Cenk Uygur: You often hear the excuse from the government: “Well, we would love to do the financial fraud cases but we just don’t have the resources and besides we have been awfully tough on the banks.” Laugh along with me.
But Steve Kroft on 60 Minutes actually did a very good story where he talked to Larry Brewer who is the head of the Criminal Division at the Department of Justice, and he asked him about the Sarbanes Oxley Act. The Sarbanes Oxley Act is an act that says CEOs have to sign on saying they are not committing any fraud in this company, and if it turns out not to be true, they get up to five years in prison.
Now with this financial collapse, companies like Countrywide where there was widescale fraud is a perfect place to use the Sarbanes Oxley Act to hold those top executives accountable. And Kroft asks him here in this segment of the interview why he didn’t do this.
Steve Kroft: Do you lack confidence of bringing cases under Sarbanes Oxley?
Larry Brewer: Steve, no one has really accused this Department of Justice or this Division or me of lacking confidence. If you look at the prosecutors all over the country, they are bringing record cases with respect to all kinds of criminal laws. Sarbanes Oxley is a tool but it’s only one tool.
Cenk Uygur: No one is accusing you? I’m accusing you. And record cases? That simply isn’t true. In fact, we have the numbers to show you.
A Syracuse study actually looked into this and they found out that the prosecution of federal financial cases went from a high of about 3,500 cases in 1999 down to 1,251 cases in 2011, and 1,365 cases in the last full year of 2010. So that number went way down, not up: fraud cases down 57%. So what happened to the fearsome Obama Department of Justice that no one accused of not following through on these cases? I accuse you because I have the numbers.
A lot of people will say, Cenk, you don’t understand, there is nothing that they can do, they just don’t have the resources. Really? Interesting because David Sirota points out in an article in the Washington Post today about when the government goes after food stamps. It turns out that when they are going after food stamp fraud, they’ve got plenty of resources.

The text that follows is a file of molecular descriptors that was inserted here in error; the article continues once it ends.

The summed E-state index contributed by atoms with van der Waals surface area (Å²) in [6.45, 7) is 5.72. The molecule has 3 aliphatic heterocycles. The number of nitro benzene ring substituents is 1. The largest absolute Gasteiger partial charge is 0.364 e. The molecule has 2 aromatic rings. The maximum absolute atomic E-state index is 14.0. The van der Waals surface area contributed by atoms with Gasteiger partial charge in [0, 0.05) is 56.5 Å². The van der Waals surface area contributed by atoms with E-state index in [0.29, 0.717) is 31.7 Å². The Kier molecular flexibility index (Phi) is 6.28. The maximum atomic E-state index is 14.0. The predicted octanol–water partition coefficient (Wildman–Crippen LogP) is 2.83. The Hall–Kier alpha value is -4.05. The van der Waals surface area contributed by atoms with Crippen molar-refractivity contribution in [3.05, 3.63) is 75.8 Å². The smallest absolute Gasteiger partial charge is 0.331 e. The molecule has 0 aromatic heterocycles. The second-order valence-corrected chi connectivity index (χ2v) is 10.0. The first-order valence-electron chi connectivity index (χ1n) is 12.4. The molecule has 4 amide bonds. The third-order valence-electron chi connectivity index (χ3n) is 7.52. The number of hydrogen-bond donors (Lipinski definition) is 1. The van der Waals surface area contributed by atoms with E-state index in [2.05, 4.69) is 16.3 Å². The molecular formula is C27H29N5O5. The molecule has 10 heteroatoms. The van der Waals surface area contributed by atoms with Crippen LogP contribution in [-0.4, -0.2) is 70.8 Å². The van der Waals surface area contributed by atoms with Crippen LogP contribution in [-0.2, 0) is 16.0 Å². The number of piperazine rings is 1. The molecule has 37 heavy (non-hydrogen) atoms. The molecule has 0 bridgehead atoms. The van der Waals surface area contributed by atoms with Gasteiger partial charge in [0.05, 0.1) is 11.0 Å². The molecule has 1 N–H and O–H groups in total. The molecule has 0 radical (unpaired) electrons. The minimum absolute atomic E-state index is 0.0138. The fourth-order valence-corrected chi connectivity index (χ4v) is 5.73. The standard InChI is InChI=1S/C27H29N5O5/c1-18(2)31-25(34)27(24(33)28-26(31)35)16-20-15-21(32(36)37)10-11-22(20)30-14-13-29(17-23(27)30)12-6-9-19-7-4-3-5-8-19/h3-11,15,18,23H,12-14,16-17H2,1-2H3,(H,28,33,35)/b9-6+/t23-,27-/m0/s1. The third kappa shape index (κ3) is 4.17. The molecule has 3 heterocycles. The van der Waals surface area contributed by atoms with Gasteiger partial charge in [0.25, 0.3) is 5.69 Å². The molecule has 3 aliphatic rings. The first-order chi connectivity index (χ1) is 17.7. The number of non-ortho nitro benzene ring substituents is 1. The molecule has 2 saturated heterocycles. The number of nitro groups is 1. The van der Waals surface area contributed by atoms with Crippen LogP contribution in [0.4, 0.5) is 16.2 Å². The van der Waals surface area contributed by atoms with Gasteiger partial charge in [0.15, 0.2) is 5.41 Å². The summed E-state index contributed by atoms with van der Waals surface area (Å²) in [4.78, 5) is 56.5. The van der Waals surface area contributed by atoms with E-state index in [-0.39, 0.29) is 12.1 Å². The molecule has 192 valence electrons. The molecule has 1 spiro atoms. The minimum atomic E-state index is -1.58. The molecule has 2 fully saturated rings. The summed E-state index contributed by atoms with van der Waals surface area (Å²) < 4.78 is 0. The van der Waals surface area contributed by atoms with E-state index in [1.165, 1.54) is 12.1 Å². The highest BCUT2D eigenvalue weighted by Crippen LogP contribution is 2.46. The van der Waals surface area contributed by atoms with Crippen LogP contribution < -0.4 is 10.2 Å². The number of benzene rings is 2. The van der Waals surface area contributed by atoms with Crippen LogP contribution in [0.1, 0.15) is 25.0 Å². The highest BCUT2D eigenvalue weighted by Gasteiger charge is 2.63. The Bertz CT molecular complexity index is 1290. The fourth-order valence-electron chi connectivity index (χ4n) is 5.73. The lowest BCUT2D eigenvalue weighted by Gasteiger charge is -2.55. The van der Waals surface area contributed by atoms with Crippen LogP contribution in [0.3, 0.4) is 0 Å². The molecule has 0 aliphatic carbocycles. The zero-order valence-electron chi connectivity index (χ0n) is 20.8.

In fact, at the state level in 2010 they conducted 847,000 fraud investigations. Okay that’s the state level, but how about the federal level? Nearly 5,000 undercover investigations, which take longer, 5,000 versus only 1,200 against the financial executives. Gee, I wonder where their priorities are; I can’t quite tell.
By the way, do you know how much there is in food stamp fraud in the country? $753 million. Now that sounds like a lot, and I want you to pursue that, I don’t want there to be fraud at that level, but the banks did not do millions, they did billions, not billions, sometimes trillions of dollars from us. That’s much more important but somehow you just can’t find the resources for it.
Matt Taibbi also had a good piece about this. He talked about a mother of two in Mississippi, named Anita McLemore, she apparently asked for food stamps when she had a criminal record, having been busted on drugs before. How dare you? Apparently you can’t feed your kids if you have a criminal record from before. So they said, this is fraud. We got you. How much fraud did she do? She did $4,367 of fraud. Not millions, not billions, not trillions, just $4,367 worth of fraud. Do you know how much she got? She got three years in prison.
Here’s what Judge Wingate said when sending her away:
“The defendant’s criminal record is simply abominable …. She has been the beneficiary of government generosity in state court.”
Well, how about the guys that have been the beneficiary of trillions of dollars at the federal level? No, we don’t have resources for them. We have to go after mothers of two who are trying to feed their kids.
But there are other things that we spend our money on. How much money did we spend on the war on drugs? $15 billion that the federal government spent: that’s $500 a second. You see, when you have the resources, apparently you know where to spend them. $25 billion at the state and local level as well. So $40 billion for the war on drugs, but for financial fraud, golly gee willickers, we just ran out of time and money, we were just about to get to it after the war on drugs and food stamp fraud.
Do you know how much they spent in New York City just evicting Occupy Wall Street? $13 million. But golly when it comes to Goldman Sachs, what’s weird is that they just ran out of time.
By the way, Goldman Sachs, I believe, was the number one contributor to Barack Obama’s campaign in 2008. A wild coincidence I’m sure.
Now let me explain something to you. It’s not like I think Obama is personally corrupt like he gets in a smoked-filled room with Lloyd Blankfein and says, how do you want me to cheat the system for you. He’s not Blago, right? But it is that he responds to financial incentives probably often at times not even recognizing it.
Campaign finance reform is at the root of all of this. Until that is changed, you are going to be going for the person or the company that has the money on you. And that’s just the way it works. Until that is fixed, until Citizens United is turned over, until there is a constitutional amendment, that’s the root of the problem, nothing is going to change priorities wise.
Transcribed by the Barefoot Accountant